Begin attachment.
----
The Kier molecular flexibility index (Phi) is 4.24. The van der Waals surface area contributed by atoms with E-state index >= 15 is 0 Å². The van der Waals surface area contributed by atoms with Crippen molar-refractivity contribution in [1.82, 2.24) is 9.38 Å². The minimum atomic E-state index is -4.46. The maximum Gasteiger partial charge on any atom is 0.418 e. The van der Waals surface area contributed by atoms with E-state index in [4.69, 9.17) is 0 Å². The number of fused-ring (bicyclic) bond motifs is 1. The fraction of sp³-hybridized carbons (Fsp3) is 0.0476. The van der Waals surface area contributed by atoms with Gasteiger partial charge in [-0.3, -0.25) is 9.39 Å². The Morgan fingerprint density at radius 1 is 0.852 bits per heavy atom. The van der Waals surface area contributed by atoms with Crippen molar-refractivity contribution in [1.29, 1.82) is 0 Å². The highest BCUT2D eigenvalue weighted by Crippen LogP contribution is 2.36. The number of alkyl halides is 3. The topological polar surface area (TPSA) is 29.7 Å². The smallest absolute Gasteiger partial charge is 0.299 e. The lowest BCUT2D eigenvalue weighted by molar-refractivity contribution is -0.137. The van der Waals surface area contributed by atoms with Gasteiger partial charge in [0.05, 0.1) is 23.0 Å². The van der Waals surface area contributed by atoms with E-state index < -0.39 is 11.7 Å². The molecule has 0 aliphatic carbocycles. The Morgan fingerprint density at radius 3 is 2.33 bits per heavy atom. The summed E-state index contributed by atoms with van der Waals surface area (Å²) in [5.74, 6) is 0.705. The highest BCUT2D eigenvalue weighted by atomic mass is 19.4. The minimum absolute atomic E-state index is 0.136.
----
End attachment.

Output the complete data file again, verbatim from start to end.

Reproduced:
The Kier molecular flexibility index (Phi) is 4.24. The van der Waals surface area contributed by atoms with E-state index >= 15 is 0 Å². The van der Waals surface area contributed by atoms with Crippen molar-refractivity contribution in [1.82, 2.24) is 9.38 Å². The minimum atomic E-state index is -4.46. The maximum Gasteiger partial charge on any atom is 0.418 e. The van der Waals surface area contributed by atoms with E-state index in [4.69, 9.17) is 0 Å². The number of fused-ring (bicyclic) bond motifs is 1. The fraction of sp³-hybridized carbons (Fsp3) is 0.0476. The van der Waals surface area contributed by atoms with Gasteiger partial charge in [-0.3, -0.25) is 9.39 Å². The Morgan fingerprint density at radius 1 is 0.852 bits per heavy atom. The van der Waals surface area contributed by atoms with Crippen molar-refractivity contribution in [1.29, 1.82) is 0 Å². The highest BCUT2D eigenvalue weighted by Crippen LogP contribution is 2.36. The number of alkyl halides is 3. The topological polar surface area (TPSA) is 29.7 Å². The smallest absolute Gasteiger partial charge is 0.299 e. The lowest BCUT2D eigenvalue weighted by molar-refractivity contribution is -0.137. The van der Waals surface area contributed by atoms with Gasteiger partial charge in [0.05, 0.1) is 23.0 Å². The van der Waals surface area contributed by atoms with E-state index < -0.39 is 11.7 Å². The molecule has 0 aliphatic carbocycles. The Morgan fingerprint density at radius 3 is 2.33 bits per heavy atom. The summed E-state index contributed by atoms with van der Waals surface area (Å²) in [5.74, 6) is 0.705. The highest BCUT2D eigenvalue weighted by atomic mass is 19.4. The minimum absolute atomic E-state index is 0.136.